Carol Dweck, Ph.D, wrote a best-selling book that is insightful in evaluating the two different types of thinking that dramatically effect how people live their lives. The book is called Mindset. The first type of thinking that Carol examines is the fixed mindset. It stands in stark contrast to a growth mindset.
In Judah, around 622 B.C. during the reign of King Josiah, the book of the law was discovered in the temple. When the king’s court secretary, Shaphan read the law to Josiah, he tore his clothes. He knew God’s anger was stirred against them because their ancestors had disobeyed God’s instructions. So he sent Hilkiah the high priest (who found the scripture) with some of his court officials to “Go and inquire of the LORD for me, the people, and all Judah about the instruction in this book”(2 Kings 22:13a). So five men went to the prophetess Huldah in order to hear from the Lord. She told them of God’s plans for them. But why couldn’t Hilkiah the high priest explain the message it contained to King Josiah? Why did he have to go to Huldah? If my answer is correct it is pretty disturbing.
The doorbell rang and I answered it to find two young men well dressed and eager to speak with me. They wanted to see if they could visit with us. So I invited them in and Kathleen provided them something to drink.
Acts 2:12,13--They were all astounded and perplexed, saying to one another, “What could this be?” But some sneered and said, “They’re full of new wine!”
One man was a Pharisee, a religious leader zealous to maintain a sinless posture. The other woman was in all likelihood a prostitute. The Pharisee invited Jesus into his home and whether by oversight or by intent failed to offer the common amenity of providing water for his guest to wash his feet. The woman, taking advantage of a custom that allowed the poor into a home for scraps, bathed Jesus’ feet with grief-stricken tears, wiped them with her hair, kissed them in profound reverence and perfumed them—perhaps with the very oil she once used to lure men.
Sarah is preparing to go on a missions trip to Cameroon, Africa for two months. Through the generosity of a company that sells footwear, she was given a pair of Danner boots made of leather and Gore-Tex. Gore-Tex is a durable substance that allows the skin to breathe yet is waterproof. Unfortunately, the directions from the mission organization were explicit that only all-leather boots were acceptable.
“There is no sun,” the people cried. “Don’t talk to us about sun. Every day it is the same. We can see only so far in front, so far above and that’s the way it is. Life is a mist, soak it up. What we see is far more important than what we don’t see. What we believe is beyond us is of no consequence to what we experience. We do what we want to do and we want to be left alone. When we die we die and so it is better to live for whatever makes us happy.
Vanadium stared at the brawny sweat-laden arms of Dowson as he slammed the pick repeatedly into the soil. All she wanted was a nice hole. But he was getting nowhere. Finally, frustrated and tired he motioned for her to come outside. “It’s no use! This hill is made of granite. Are you sure we can’t put this feeder somewhere else?”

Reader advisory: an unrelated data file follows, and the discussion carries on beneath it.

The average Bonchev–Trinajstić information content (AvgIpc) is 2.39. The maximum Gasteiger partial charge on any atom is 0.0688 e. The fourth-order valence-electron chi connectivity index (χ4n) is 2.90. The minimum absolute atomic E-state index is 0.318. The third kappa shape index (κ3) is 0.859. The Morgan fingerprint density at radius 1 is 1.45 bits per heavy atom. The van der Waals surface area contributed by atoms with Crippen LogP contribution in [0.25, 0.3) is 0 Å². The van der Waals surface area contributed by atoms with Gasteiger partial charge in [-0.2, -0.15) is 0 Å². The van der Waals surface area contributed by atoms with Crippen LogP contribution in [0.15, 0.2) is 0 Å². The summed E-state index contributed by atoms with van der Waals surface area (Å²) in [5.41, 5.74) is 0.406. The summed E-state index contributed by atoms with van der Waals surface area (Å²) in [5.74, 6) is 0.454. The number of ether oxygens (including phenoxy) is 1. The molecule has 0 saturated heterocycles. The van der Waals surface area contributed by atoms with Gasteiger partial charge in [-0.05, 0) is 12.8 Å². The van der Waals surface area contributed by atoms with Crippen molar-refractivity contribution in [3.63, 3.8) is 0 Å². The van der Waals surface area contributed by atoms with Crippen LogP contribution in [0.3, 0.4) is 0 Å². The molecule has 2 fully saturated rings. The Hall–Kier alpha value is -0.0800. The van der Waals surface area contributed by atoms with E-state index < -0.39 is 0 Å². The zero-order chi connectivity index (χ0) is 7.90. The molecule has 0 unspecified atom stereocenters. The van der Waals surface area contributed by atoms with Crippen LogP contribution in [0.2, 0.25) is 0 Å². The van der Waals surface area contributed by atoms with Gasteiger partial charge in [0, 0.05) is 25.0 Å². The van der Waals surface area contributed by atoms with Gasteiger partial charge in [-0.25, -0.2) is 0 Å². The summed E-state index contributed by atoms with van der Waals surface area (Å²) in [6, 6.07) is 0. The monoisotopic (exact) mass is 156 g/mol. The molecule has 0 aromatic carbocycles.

I love to spend time with people who are searching for meaning in life. I find that often many of them grapple with tough questions. They sincerely yearn to know God. Repeatedly I find that most of these folks will not go to church. They’ve tried. They have attended different fellowships but left in frustration. Three themes regarding their disappointment emerge.
Sam walked from the studio into the sanctuary. The amplifier levels were set incorrectly and the sound in the room from the instruments was unbalanced. So he adjusted the levels on the soundboard and moved the amp volumes up to full power. He removed the old paper arrows taped to the board assigning each channel a specific level. Now the system sounded great. Sam was pleased he had helped the church.
CPT Bob climbed the tower. His soldiers were there to rappel off the tall wooden platform. At the top he inspected the training and noticed that the end of one of the ropes was improperly anchored with a simple granny knot. So he pointed out to the Lieutenant, Officer in Charge (OIC), the problem. The LT disagreed, said the knot was fine and ordered Bob off the tower. By rights as the OIC he could do so. Bob reminded him that safety was everyone’s responsibility and that he would not allow his soldiers to go down under such unsafe conditions. Again, the LT told him to leave. After more heated words, Bob descended the stairs and walked over to the nearest phone to report an unsafe condition. While he was on the phone, one of his soldiers leaning over the edge shrieked as his rope came loose. He fell straight to the ground. Today that injured soldier remains a quadriplegic.
If being right is most important, listening may be a lost cause. There is a cost for preferring stubbornness to sensitivity, opinion to grace. For isn’t it true that there still remain churches:
Orthodox Jews understand that 39 kinds of work are forbidden on the Sabbath under prevailing Halakah. The Pharisees were experts in the law. Today we would consider them legalists. We recognize them as the black and white thinkers among our friends, co-workers and relatives. In fact we ourselves may be wired as such. Every society needs law-proponents. But if taken to the extreme, legalism may spawn five serious problems.
Romans 14:8-- If we live, we live for the Lord; and if we die, we die for the Lord. Therefore, whether we live or die, we belong to the Lord.
I know a man who sees everything black or white. Maybe you know him too. He is zealous for the truth. He is a defender of justice who confidently speaks for God. His critical eye is the first to spot error in others and in himself. He is meticulous in his theology, mastered in the school of answers, mindful of all the rules.